We asked our testers to compare the site they were on to a popular competitor. Users, especially in B2B, will often get to your site with an alternative in mind, whether it’s a direct competitor or a different way of doing the same thing your product does.

What stood out the most was that the winner in the comparison wasn't really the one with the most features or the cheaper one. Users, especially in the first few seconds of comparing websites, put a lot of weight on mainly a few factors: clarity, trustworthiness and transparency. It’s the Halo effect.

What can you do about it?

  • White space, an effective color palette, good typography and visual hierarchy are hugely important in order to let the information on the page breathe.
  • To convey trust, customer logos and testimonials are still very effective.
  • And to be transparent you should opt for concise information and visual examples (dashboard mockups) over explainer videos, animations and content hidden in tabs.
  • If you want to convey your authority, make sure you provide educational content (such as a blog, but also guides and case studies).

Obviously price is an important element, but it’s not the first thing users consider in their comparison. Rather, they look for the easiest “entry point.” Free trials were deciding factors in their preference.

Color palettes
A bad color palette can lead to a lack of trust in your site.

Searching for specific information

Users nowadays want to know how your product will fit with their current workflow or day-to-day.

An effective SaaS website should detail the main features that make the product unique and valuable in a way that’s easy to quickly skim, using compelling subheadings, short paragraphs and bullet points wherever possible. After learning about the functionalities of a product we saw that users wanted to get an idea of how the entire process worked. Adding a step by step “How it works” section on your homepage and to the navigation menu can be very powerful, especially if your product is new to the market.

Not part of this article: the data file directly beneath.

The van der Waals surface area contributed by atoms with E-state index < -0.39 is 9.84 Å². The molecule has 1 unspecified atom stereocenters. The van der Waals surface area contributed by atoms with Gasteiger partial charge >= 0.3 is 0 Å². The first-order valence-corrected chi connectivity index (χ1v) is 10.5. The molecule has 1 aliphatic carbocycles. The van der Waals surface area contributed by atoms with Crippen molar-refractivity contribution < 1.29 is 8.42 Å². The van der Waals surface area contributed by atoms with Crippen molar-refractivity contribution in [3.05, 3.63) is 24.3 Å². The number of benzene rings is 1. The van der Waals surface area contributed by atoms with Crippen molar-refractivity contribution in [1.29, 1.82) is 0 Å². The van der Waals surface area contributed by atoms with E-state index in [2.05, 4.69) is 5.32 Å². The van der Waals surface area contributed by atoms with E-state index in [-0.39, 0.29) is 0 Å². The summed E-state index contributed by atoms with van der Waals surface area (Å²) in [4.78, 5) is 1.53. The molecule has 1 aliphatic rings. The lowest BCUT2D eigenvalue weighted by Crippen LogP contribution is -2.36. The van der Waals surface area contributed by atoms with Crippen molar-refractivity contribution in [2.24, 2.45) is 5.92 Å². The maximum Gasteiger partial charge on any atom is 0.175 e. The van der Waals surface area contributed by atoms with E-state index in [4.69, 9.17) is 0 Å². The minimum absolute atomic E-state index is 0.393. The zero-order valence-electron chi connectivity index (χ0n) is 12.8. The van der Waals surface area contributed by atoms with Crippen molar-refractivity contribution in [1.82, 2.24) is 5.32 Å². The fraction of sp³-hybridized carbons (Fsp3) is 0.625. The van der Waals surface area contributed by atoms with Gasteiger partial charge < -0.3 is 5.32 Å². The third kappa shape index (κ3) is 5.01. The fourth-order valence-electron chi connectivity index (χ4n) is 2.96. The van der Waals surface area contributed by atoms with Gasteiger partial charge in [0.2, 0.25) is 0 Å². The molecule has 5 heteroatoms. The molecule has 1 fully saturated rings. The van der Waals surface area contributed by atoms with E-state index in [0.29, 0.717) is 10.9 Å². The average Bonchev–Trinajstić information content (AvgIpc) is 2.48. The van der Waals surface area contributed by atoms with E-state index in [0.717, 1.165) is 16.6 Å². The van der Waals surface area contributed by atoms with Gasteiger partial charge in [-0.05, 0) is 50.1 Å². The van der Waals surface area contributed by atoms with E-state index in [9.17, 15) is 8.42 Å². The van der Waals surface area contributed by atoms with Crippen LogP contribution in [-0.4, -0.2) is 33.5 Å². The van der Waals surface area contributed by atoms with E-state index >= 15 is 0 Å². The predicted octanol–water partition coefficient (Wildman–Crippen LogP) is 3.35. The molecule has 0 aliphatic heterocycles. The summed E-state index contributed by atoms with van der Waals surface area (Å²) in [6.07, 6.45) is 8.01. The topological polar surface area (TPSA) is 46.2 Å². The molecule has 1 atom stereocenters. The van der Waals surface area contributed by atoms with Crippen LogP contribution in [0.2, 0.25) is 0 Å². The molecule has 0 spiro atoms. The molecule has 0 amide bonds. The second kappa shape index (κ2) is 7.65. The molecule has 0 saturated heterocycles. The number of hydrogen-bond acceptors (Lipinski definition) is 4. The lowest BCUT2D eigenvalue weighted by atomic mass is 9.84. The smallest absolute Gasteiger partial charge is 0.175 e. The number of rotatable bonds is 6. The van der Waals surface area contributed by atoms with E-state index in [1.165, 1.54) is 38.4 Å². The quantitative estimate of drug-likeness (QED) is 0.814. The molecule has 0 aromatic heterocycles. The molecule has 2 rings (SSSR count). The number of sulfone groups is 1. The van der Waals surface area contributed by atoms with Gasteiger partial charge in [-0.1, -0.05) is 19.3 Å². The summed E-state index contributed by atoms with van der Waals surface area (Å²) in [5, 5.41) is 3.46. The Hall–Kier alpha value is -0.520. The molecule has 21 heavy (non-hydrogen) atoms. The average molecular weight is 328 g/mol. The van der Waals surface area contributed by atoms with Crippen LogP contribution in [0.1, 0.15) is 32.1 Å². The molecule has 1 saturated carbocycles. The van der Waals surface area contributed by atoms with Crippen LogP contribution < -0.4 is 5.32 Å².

You can think of these 2 sections this way:

  • Features — Is this right for me?
  • How it works — Can I be confident that it will be easy?

Make sure you link to an “Integrations” section (if needed) directly in your navigation menu and to showcase the 3 or 4 most frequently used integrations — with recognizable logos — on your homepage.

Having an FAQ and a knowledge base on your site is also important but these should be your users’ last resorts for finding information. Your footer is excellent for these.

Finally make sure the path to signing up is clear by differentiating your CTA buttons into primary and secondary. Primary buttons should reflect the goal of the page (usually to sign up or get in touch), while secondary should give users a way to learn more about what they’re reading.

Differentiated primary and secondary buttons


Our tests pointed out some common issues that you should watch out for when it comes to pricing.

First and most important, if you offer a free trial, or a freemium plan, say it right away. Too many websites use confusing CTAs or hide the word FREE in paragraphs when they could just be transparent and open about it.

This is true for your pricing tables as well. If you offer a free plan, show it alongside your paid plans. If the value is there and they need premium features they will upgrade.

Toggl site
Why is Toggl not showing the free plan?

Other dos and don’ts to keep in mind are:

  1. Don’t hide the Pricing navigation link under a dropdown.
  2. Place controls where they affect change (above if change is global).
  3. Use descriptive names for your tiers/plans.